All you really need to know about Pete Evans’ new documentary, The Magic Pill, comes up on your screen 18 seconds in, where a disclaimer tells you that “the personal stories portrayed in this film are anecdotal, and we make no claims that these experiences are typical”.
Which is a good thing, seeing as the film offers you examples of people curing their diabetes, autism, asthma and cancer through eating a low carbohydrate, high fat (LCHF) diet.
As with most movies of this sort (That Sugar Film, GMO OMG!, Fed Up etc.), The Magic Pill exclusively features praise-singers for the LCHF diet, who speak glibly about GMOs, gluten, addiction, organic food, additives, and all the other bogeymen that food producers are trying to kill you with.
Dr Michael Gannon, President of the Australian Medical Association, makes the salient observation that
this idea that dietary manipulation can change the course of autism spectrum disorder or change the course of a cancer is not just ludicrous, it’s hurtful to people who are affected by these, and are worried about themselves and their loved ones.
So yes, please do “consult with your doctor or health professional” (as the disclaimer also says) before trying this at home, as a film produced by a chef with no medical training, and who believes that sunscreen and fluoride are harmful, and that infants should be fed bone broth rather than formula, is perhaps not the most reliable source of medical information.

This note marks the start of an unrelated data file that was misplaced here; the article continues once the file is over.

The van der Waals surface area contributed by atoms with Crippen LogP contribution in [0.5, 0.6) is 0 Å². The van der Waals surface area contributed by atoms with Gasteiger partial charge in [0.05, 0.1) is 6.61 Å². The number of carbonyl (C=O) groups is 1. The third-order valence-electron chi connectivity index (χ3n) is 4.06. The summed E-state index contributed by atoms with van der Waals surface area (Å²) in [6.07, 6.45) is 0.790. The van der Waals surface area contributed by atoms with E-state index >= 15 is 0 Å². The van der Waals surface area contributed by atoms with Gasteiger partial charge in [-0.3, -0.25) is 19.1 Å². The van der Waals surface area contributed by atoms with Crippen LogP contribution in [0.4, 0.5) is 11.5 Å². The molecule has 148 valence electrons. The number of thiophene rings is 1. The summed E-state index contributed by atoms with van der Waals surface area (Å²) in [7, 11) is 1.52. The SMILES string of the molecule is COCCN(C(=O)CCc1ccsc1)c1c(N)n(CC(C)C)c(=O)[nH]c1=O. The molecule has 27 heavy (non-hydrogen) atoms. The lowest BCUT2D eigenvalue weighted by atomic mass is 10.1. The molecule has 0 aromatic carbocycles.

As you might expect, Prof. Tim Noakes’s HPCSA hearings form a significant part of the narrative – such that it is – and the hearings are introduced by a characteristically-restrained Marika Sboros as “the modern-day trial of Galileo”.
Here’s a screengrab from a day of those hearings. I’m the guy on the right at the back, but they blurred me out to support the narrative that none of Noakes’s critics attended his hearings. (That’s a joke.)
It’s not only a bad documentary in the sense that it’s simple propaganda, but it’s also a bad documentary in the sense that there isn’t really much narrative at all, and the film is frankly rather boring. But if you want your biases confirmed, it will certainly do a good job of that.
The Magic Pill is currently streaming on Netflix and Amazon Prime, and probably elsewhere too. So, watch out.